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RNA Sequencing of the In Vivo Human Herpesvirus 6B Transcriptome To Identify Targets for Clinical Assays Distinguishing between Latent and Active Infections.


ABSTRACT: Human herpesvirus 6B (HHV-6B) DNA is frequently detected in human samples. Diagnostic assays distinguishing HHV-6B reactivation from latency are limited. This has impaired strategies to diagnose and treat HHV-6B-associated diseases. We used RNA sequencing to characterize and compare the HHV-6B transcriptome in multiple sample types, including (i) whole blood from hematopoietic cell transplant (HCT) recipients with and without HHV-6B plasma viremia, (ii) tumor tissue samples from subjects with large B cell lymphoma infected with HHV-6B, (iii) lymphoblastoid cell lines (LCLs) from subjects with inherited chromosomally integrated HHV-6B or latent infection with HHV-6B, and (iv) HHV-6B Z29 infected SupT1 CD4+ T cells. We demonstrated substantial overlap in the HHV-6B transcriptome observed in in vivo and in vitro samples, although there was variability in the breadth and quantity of gene expression across samples. The HHV-6B viral polymerase gene U38 was the only HHV-6B transcript detected in all next-generation RNA sequencing (RNA-seq) data sets and was one of the most highly expressed genes. We developed a novel reverse transcription-PCR assay targeting HHV-6B U38, which identified U38 mRNA in all tested whole-blood samples from patients with concurrent HHV-6B viremia. No HHV-6B U38 transcripts were detected by RNA-seq or reverse transcription-real-time quantitative PCR (RT-qPCR) in whole-blood samples from subjects without HHV-6B plasma detection or from latently infected LCLs. A RT-qPCR assay for HHV-6B U38 may be useful to identify lytic HHV-6B infection in nonplasma samples and samples from individuals with inherited chromosomally integrated HHV-6B. This study also demonstrates the feasibility of transcriptomic analyses for HCT recipients.IMPORTANCE Human herpesvirus 6B (HHV-6B) is a DNA virus that infects most children within the first few years of life. After primary infection, HHV-6B persists as a chronic, latent infection in many cell types. Additionally, HHV-6B can integrate into germ line chromosomes, resulting in individuals with viral DNA in every nucleated cell. Given that PCR to detect viral DNA is the mainstay for diagnosing HHV-6B infection, the characteristics of HHV-6B infection complicate efforts to distinguish between latent and active viral infection, particularly in immunocompromised patients who have frequent HHV-6B reactivation. In this study, we used RNA sequencing to characterize the HHV-6B gene expression profile in multiple sample types, and our findings identified evidence-based targets for diagnostic tests that distinguish between latent and active viral infection.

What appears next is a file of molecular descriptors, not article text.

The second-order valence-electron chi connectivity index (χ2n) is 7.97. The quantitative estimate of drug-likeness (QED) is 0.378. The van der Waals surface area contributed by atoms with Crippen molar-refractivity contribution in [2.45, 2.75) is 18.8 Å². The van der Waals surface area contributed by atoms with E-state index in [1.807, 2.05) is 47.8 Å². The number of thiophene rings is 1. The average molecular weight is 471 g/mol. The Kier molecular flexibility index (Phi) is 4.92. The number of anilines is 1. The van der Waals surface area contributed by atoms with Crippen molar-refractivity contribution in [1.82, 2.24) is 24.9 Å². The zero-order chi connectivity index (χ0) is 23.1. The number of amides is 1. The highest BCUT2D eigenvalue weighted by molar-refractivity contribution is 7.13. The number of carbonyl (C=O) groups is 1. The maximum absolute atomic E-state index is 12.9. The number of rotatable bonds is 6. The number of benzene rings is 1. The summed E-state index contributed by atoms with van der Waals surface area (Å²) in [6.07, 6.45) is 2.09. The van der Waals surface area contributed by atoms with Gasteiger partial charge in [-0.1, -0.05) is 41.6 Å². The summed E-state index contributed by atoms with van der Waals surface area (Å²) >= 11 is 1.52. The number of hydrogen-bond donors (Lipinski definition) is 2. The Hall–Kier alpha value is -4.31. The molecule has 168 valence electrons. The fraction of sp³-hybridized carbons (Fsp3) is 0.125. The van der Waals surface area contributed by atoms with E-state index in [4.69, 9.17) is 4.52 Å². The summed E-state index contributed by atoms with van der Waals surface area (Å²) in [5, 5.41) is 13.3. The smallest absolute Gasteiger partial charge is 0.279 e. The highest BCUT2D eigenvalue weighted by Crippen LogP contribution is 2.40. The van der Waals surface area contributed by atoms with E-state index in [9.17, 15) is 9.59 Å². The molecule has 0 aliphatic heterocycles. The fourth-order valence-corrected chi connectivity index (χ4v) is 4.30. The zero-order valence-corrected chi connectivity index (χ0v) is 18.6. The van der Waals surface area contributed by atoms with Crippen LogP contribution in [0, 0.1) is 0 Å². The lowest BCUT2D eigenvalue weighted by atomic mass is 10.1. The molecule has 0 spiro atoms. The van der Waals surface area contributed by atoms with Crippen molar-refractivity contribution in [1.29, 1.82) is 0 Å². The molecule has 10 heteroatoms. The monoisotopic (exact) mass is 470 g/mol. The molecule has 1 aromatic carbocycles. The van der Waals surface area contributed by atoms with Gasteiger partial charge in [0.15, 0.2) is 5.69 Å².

SUBMITTER: Hill JA 

PROVIDER: S-EPMC6340040 | BioStudies | 2019-01-01

REPOSITORIES: biostudies

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